Once in a while TLC Books contacts me about reviewing a book because they know I enjoy anything focused on neuropsychology. When I was an undergrad at Baylor, my favorite class was neuroscience, and when I was working on my masters degree I focused on neuropsychology classes, and did my thesis in that area as well. I love to keep up with new trends in the field, and appreciate the opportunity to read new books that come out.
Square Peg - My Story and What It Means for Raising Innovators, Visionaries and Out-of-the-Box Thinkers, by L. Todd Rose, is one such book. However, don't be scared if just the term neuropsychology intimidates you - this book is written to appeal to the average reader. The book is partially memoir - Todd Rose was the type of kid that struggled immensely in school. He acted out so much that he was often suspended, and his mother lost friends because of his behavior. Eventually, his lack of impulse control and overall frustration resulted in him dropping out of school.
Todd Rose was diagnosed with ADHD, and he feels like in some ways the education system failed him. Part of the purpose of Rose's book is to make suggestions of ways the system needs to change to better accomodate all styles of learning. Rose backs up his suggestions with a wide variety of statistics and scientific studies, which I found fascinating. He explains these studies in simple terms, that the average reader will have no difficulty in comprehending. In addition, at the end of each chaper he summarizes with 'Big Ideas' that have been covered, along with 'Action Items' - things you can do to help make positive changes in the life of someone you know who might be struggling in school or at home.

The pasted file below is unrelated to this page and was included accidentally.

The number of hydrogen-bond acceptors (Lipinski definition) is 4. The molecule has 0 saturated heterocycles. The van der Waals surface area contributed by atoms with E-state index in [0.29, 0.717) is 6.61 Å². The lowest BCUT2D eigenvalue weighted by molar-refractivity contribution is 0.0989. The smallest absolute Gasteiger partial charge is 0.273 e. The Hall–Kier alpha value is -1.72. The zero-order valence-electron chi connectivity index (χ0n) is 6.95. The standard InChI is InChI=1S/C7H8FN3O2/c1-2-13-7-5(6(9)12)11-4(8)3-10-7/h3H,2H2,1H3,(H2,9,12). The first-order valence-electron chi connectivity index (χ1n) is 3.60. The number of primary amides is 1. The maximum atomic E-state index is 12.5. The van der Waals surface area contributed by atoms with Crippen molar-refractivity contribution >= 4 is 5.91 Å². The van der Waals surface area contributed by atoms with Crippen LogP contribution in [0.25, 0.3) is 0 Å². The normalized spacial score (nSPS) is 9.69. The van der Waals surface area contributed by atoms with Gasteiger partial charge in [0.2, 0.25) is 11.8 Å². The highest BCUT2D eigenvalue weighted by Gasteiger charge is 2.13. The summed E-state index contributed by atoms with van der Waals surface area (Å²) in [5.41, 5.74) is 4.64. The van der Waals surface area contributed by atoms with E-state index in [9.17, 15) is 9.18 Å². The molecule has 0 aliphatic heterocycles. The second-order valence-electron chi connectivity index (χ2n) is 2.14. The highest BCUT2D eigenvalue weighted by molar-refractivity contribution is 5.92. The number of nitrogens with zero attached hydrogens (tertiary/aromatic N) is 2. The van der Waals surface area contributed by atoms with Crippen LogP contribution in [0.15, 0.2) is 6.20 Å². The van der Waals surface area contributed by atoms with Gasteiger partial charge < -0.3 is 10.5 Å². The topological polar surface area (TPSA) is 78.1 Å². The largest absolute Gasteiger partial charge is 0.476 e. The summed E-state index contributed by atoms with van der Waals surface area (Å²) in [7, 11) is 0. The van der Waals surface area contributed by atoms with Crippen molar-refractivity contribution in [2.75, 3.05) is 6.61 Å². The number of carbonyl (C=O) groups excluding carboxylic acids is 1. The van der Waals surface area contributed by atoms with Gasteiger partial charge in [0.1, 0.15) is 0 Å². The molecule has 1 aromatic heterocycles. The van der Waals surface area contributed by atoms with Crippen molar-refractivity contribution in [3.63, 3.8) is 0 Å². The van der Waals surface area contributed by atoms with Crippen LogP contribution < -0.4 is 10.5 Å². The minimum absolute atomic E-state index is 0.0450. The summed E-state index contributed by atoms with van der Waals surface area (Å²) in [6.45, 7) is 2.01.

By far, my favorite section of the book was towards the end, when Rose writes of changes in technology that may help future students with learning differences to be more successful. The potential for positive change is impressive, and while there may be a balancing act along the way (to make sure that schools don't overuse technology in lieu of student/teacher interactions and group work), it warmed my heart to know that years from now there may not be as many troubled and frustrated students in school.
In case you're wondering, the story also has a happy ending for Todd Rose. Against the odds, he today he is a faculty member at the Harvard Graduate School of Education, where he teaches educational neuroscience.